Real time Java

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Real time Java is a catch-all term for a combination of technologies that allows programmers to write programs that meet the demands of real-time systems in the Java programming language.

Java's sophisticated memory management, native support for threading and concurrency, type safety, and relative simplicity have created a demand for its use in many domains. Its capabilities have been enhanced to support real time computational needs:

To overcome typical real time difficulties, the Java Community introduced a specification for real-time Java, JSR001. A number of implementations of the resulting Real-Time Specification for Java (RTSJ) have emerged, including a reference implementation from Timesys, IBM's WebSphere Real Time, Sun Microsystems's Java SE Real-Time Systems,[1] Aonix PERC or JamaicaVM from aicas.

The RTSJ addressed the critical issues by mandating a minimum specification for the threading model (and allowing other models to be plugged into the VM) and by providing for areas of memory that are not subject to garbage collection, along with threads that are not preemptable by the garbage collector. These areas are instead managed using region-based memory management.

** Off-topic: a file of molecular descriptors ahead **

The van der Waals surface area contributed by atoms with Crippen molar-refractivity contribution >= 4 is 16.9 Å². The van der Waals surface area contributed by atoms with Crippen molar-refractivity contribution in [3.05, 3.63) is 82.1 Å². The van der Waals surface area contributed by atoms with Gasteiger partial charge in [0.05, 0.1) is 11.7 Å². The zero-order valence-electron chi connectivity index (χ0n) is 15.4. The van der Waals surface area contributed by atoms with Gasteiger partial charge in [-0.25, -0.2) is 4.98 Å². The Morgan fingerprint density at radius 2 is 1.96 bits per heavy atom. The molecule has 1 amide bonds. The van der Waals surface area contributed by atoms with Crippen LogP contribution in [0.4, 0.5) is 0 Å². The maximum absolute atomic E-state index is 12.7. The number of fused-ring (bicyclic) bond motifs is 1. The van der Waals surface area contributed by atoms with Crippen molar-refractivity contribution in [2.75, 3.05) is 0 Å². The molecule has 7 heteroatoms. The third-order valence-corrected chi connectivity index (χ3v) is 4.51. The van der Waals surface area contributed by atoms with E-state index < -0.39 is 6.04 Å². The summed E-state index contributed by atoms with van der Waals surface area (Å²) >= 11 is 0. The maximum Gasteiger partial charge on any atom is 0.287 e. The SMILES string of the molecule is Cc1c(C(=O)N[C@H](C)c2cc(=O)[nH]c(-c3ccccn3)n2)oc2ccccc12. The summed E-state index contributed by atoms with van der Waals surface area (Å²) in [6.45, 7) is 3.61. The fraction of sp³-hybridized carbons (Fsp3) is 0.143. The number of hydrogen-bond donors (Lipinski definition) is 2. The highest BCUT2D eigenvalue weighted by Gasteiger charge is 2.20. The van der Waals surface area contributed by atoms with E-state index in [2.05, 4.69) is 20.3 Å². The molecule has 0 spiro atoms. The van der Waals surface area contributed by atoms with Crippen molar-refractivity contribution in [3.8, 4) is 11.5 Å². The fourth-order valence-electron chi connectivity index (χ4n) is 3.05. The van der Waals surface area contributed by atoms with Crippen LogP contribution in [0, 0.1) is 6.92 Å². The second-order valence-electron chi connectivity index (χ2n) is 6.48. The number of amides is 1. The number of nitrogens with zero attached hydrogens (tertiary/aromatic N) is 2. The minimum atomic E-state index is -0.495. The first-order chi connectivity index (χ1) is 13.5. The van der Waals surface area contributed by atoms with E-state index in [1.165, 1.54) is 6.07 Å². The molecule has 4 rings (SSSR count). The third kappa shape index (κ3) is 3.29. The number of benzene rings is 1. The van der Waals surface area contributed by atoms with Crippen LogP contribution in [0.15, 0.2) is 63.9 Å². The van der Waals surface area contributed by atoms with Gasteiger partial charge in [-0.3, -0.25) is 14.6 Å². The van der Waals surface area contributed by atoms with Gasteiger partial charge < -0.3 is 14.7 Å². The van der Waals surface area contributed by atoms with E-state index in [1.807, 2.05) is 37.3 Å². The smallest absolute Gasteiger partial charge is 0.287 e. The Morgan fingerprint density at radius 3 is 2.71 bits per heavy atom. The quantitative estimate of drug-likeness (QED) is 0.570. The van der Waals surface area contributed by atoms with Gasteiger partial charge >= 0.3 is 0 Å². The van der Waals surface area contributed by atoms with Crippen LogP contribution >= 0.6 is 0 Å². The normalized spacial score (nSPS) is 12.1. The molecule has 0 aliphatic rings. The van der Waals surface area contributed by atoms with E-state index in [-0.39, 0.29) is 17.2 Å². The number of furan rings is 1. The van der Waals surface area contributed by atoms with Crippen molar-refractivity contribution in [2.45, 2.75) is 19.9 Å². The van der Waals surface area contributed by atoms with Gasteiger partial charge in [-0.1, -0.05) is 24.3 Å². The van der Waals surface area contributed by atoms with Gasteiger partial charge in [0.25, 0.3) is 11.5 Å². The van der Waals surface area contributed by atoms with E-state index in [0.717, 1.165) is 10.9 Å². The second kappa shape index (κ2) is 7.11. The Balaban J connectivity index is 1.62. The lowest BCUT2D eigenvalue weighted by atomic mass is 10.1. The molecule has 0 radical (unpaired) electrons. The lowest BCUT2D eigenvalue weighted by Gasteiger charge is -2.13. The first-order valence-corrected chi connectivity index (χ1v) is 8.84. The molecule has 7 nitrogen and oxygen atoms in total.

Real-Time Specification for Java[edit]

The Real-Time Specification for Java (RTSJ) is a set of interfaces and behavioral specifications that allow for real-time computer programming in the Java programming language. RTSJ 1.0 was developed as JSR 1 under the Java Community Process, which approved the new standard in November, 2001. RTSJ 1.1 was being developed under JSR 282 but in September 2012 was listed as dormant.

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